Henry Onyekuru, Sandro Ramirez and Nikola Vlasic failed to live up to early promise however, and neither Michael Keane or Gylfi Sigurdsson justified a combined outlay of £60m.

Davy Klaassen was arguably the biggest disappointment and made just seven league appearances after his arrival from Ajax. The 41-cap Dutch international has since rebuilt his reputation after a return to the Eredivisie side, via Werder Bremen, in 2020.

Liverpool (2018)

Sold: Philippe Coutinho (£142m)

Bought: Virgil van Dijk (£75m), Alisson (£65m), Fabinho (£40m), Naby Keita (£52.75m), Xherdan Shaqiri (£13m)

Liverpool might have feared the worst after Philippe Coutinho’s exit to Barcelona in January 2018, with the Brazil international an influential figure across five seasons at Anfield.

The record-breaking £142m sale instead allowed Jurgen Klopp to build his trophy-winning team. The Reds chose not to replace the Brazilian directly, instead using the money to sign Virgil van Dijk from Southampton in a club-record £75m deal. Liverpool re-invested the rest of the fee during the summer to secure the arrivals of Alisson, Fabinho, Naby Keita and Xherdan Shaqiri.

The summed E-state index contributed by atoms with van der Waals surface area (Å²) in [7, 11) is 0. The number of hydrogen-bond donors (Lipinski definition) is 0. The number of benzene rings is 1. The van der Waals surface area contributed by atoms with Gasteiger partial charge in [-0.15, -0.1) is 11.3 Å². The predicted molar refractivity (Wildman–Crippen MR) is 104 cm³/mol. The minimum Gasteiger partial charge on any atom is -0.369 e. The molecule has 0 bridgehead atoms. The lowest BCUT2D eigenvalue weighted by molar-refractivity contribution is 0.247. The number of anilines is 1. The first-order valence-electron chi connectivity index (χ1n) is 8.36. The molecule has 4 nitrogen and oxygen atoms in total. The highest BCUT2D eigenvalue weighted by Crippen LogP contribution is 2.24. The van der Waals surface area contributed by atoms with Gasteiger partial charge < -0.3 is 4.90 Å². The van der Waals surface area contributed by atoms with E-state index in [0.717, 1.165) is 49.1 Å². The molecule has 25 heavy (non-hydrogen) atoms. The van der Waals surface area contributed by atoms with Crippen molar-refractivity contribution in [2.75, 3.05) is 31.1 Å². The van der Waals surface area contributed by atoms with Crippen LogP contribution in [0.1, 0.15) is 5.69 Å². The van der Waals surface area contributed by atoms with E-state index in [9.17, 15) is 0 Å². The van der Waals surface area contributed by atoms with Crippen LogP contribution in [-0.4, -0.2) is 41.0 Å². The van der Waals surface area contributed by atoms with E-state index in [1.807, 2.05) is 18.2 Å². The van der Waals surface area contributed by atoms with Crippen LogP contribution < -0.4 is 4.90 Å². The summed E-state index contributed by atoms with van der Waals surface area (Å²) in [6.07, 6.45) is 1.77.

The impact of Van Dijk and Alisson has been well-documented, while Fabinho’s arrival helped strengthen the spine of a side who had been entertaining but vulnerable during Klopp’s early reign. The results were immediate as Liverpool won the 2019 Champions League to claim a first trophy under Klopp, before ending the clubs 30-year wait for a Premier League title the following season.

Van Dijk and Alisson emerged as arguably the world’s best in their respective positions at Liverpool, while Fabinho can be considered a modern club great for his role in recent successes which include FA Cup, League Cup and Club World Cup triumphs.